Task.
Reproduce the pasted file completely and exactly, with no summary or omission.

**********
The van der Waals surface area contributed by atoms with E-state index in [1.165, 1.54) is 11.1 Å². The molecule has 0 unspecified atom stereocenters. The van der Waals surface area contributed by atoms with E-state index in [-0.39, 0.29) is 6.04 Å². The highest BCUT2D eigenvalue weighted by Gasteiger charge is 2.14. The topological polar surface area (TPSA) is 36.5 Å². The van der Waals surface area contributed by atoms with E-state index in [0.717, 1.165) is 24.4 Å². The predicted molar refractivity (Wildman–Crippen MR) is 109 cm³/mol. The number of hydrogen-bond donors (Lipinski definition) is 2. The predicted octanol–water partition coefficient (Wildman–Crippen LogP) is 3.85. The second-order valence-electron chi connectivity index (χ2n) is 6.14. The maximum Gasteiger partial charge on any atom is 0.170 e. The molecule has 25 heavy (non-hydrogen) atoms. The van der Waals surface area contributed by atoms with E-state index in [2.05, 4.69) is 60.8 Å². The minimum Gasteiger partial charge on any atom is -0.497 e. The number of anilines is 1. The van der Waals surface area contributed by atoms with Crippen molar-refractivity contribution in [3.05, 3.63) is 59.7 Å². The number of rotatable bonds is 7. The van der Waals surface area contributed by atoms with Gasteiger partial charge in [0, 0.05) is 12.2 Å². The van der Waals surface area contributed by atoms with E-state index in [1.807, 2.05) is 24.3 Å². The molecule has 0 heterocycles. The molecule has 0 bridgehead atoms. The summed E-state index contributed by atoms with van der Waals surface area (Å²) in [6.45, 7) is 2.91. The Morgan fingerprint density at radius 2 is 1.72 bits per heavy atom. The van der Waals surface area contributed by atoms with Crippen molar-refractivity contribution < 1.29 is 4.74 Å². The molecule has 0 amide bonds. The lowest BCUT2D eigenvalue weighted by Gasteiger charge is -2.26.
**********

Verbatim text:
The van der Waals surface area contributed by atoms with E-state index in [1.165, 1.54) is 11.1 Å². The molecule has 0 unspecified atom stereocenters. The van der Waals surface area contributed by atoms with E-state index in [-0.39, 0.29) is 6.04 Å². The highest BCUT2D eigenvalue weighted by Gasteiger charge is 2.14. The topological polar surface area (TPSA) is 36.5 Å². The van der Waals surface area contributed by atoms with E-state index in [0.717, 1.165) is 24.4 Å². The predicted molar refractivity (Wildman–Crippen MR) is 109 cm³/mol. The number of hydrogen-bond donors (Lipinski definition) is 2. The predicted octanol–water partition coefficient (Wildman–Crippen LogP) is 3.85. The second-order valence-electron chi connectivity index (χ2n) is 6.14. The maximum Gasteiger partial charge on any atom is 0.170 e. The molecule has 25 heavy (non-hydrogen) atoms. The van der Waals surface area contributed by atoms with E-state index in [2.05, 4.69) is 60.8 Å². The minimum Gasteiger partial charge on any atom is -0.497 e. The number of anilines is 1. The van der Waals surface area contributed by atoms with Crippen molar-refractivity contribution in [3.05, 3.63) is 59.7 Å². The number of rotatable bonds is 7. The van der Waals surface area contributed by atoms with Gasteiger partial charge in [0, 0.05) is 12.2 Å². The van der Waals surface area contributed by atoms with E-state index in [1.807, 2.05) is 24.3 Å². The molecule has 0 heterocycles. The molecule has 0 bridgehead atoms. The summed E-state index contributed by atoms with van der Waals surface area (Å²) in [6.45, 7) is 2.91. The Morgan fingerprint density at radius 2 is 1.72 bits per heavy atom. The van der Waals surface area contributed by atoms with Crippen molar-refractivity contribution < 1.29 is 4.74 Å². The molecule has 0 amide bonds. The lowest BCUT2D eigenvalue weighted by Gasteiger charge is -2.26.